Get Faster Gains with Progressive Overload

Get Faster Gains with Progressive Overload

You’re sure to have heard of progressive overload – it’s one of those phrases that’s bandied around gyms a lot these days.

But what, exactly, is progressive overload and what’s the fuss all about?

Truth is – lots of people misunderstand what it is and frequently misuse the phrase to describe something completely different.

This article is going to try and dispel any misconceptions you may have and lift the veil on progressive overload so you can apply the concept and use it to your advantage when training.

Oh, and don’t worry – it’s not too complicated or technical. But it is effective, so it’s definitely worth checking the effort.

Progressive Overload in a Nutshell

Fit man in gym using leg press machine

In everyday language progressive overload could be described as doing more next week, month or year than you do now. In other words, it’s making pre-planned progress over time.

The biggest misconception people have is associating it only to increasing weight for your One Rep Max (1RM). The is the maximum weight you can lift once.

For example, this year your 1RM might be 225, but next year you plan for it to be 275. That’s progressive overload? Well, in a way, yes, it is. But it’s also so much more than that.

The reason why people limit the concept to just weight is because of the name. Overloading sounds like it is simply referring to load or weight. The image that pops into your head is loading up a barbell with progressively heavier weights.

Progressive Overload can refer to anything that you want to improve.

Perhaps it’s increasing the size of your biceps, your vertical jump, doing more pull-ups, running faster, trimming down your body fat - basically, any physical activity that you perform consistently over an extended period and that you’re trying to improve your performance in some way.

The concept is applicable outside the gym too. If you’re trying to learn a foreign language, you wouldn’t try to do it in a day or week. You would progressively add words to your vocabulary and learn new concepts over a period of weeks, months and years.

Why Does It Matter?

Our bodies adapt, and if you want to get bigger/stronger or to improve other aspects of fitness, you must set yourself new challenges.

This is so obvious, but so many people do it wrong. Probably because of laziness, procrastination and not being sure how to go about it. Also, if most people are honest, the idea of leaving their comfort zone may scare them.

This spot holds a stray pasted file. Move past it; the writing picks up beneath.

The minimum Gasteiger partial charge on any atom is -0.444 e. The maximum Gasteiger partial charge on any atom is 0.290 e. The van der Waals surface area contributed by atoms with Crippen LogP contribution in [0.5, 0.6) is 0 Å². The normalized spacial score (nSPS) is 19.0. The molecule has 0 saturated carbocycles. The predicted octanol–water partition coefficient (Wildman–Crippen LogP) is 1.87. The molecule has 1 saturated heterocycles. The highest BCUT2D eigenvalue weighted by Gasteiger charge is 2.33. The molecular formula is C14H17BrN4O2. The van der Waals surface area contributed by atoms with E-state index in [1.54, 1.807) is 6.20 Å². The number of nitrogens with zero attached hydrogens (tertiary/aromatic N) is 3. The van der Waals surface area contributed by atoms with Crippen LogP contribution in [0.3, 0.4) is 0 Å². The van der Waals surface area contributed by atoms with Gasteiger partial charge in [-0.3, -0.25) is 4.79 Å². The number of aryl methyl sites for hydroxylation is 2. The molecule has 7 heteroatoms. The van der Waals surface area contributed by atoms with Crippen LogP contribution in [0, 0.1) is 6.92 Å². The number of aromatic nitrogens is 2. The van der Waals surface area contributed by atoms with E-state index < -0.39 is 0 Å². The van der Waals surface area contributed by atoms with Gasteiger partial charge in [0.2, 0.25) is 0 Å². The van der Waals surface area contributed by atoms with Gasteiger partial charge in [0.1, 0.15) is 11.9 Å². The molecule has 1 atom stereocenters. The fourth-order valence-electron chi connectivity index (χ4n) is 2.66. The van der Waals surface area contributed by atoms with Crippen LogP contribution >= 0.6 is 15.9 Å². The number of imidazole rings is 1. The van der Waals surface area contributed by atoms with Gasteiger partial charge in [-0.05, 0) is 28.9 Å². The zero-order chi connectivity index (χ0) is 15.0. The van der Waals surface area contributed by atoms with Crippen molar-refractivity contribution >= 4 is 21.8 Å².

There could also be a fear of being seen as being weak. Doing front squats, pause bench, or overhead presses with light dumbbells to achieve greater volume isn't something that you brag about.

But, if you want to improve, you can’t just do the same workout with the same weights, reps and sets every single week for the rest of your life. This will not only stop progress, but you are probably going to lose some gains once your body fully adapts. Plus, let’s face it – it’s pretty boring! Variety is the spice of life, so it’s good to add some variety to your workouts to keep them fresh.

Linear Periodization Vs. Progressive Overload

Fit man in gym grabbing barbell, getting ready to perform a deadlift

The truth is that most people do try to make improvements. But they only do one thing - try to add more weight to the bar.

Adding more weight every week, also known as Linear Periodisation (or progression) works well for beginners. Not so much for intermediate or advanced lifters.

You’ll often see people who recently stepped into the gym adding weight to the bar (and also muscle to their frame) at a crazy pace, every single week.

The truth is that although more weight usually means more strength, with beginners it's more important to increase their skill. People who haven't lifted the iron off their chest before need to learn how to do it properly. And with technique improvements, better coordination, and generally more skill while performing the movement, linear weight increase is the logical way to increase strength at the same time.

The problem starts once you fully adapt, iron out your technique, and the progress starts slowing down and eventually stops altogether - you've hit a plateau. Unless you’re perfectly happy with your looks and the weight you lift, you’ll have to do something different to break through that ceiling.

Progressive Overload Techniques

Besides the now familiar linear periodization - there are many different methods to achieve progressive overload:

Increasing volume

You need to stop focusing on your 1RM. If you only target that number, the chances are that you will fail to break it at some point – in other words, you can’t keep adding to it indefinitely. What you need to do is actually lower the weight and increase the number of reps you do in each set.

If your 1RM is 225, go ahead and put 180 on the bar, and up the reps.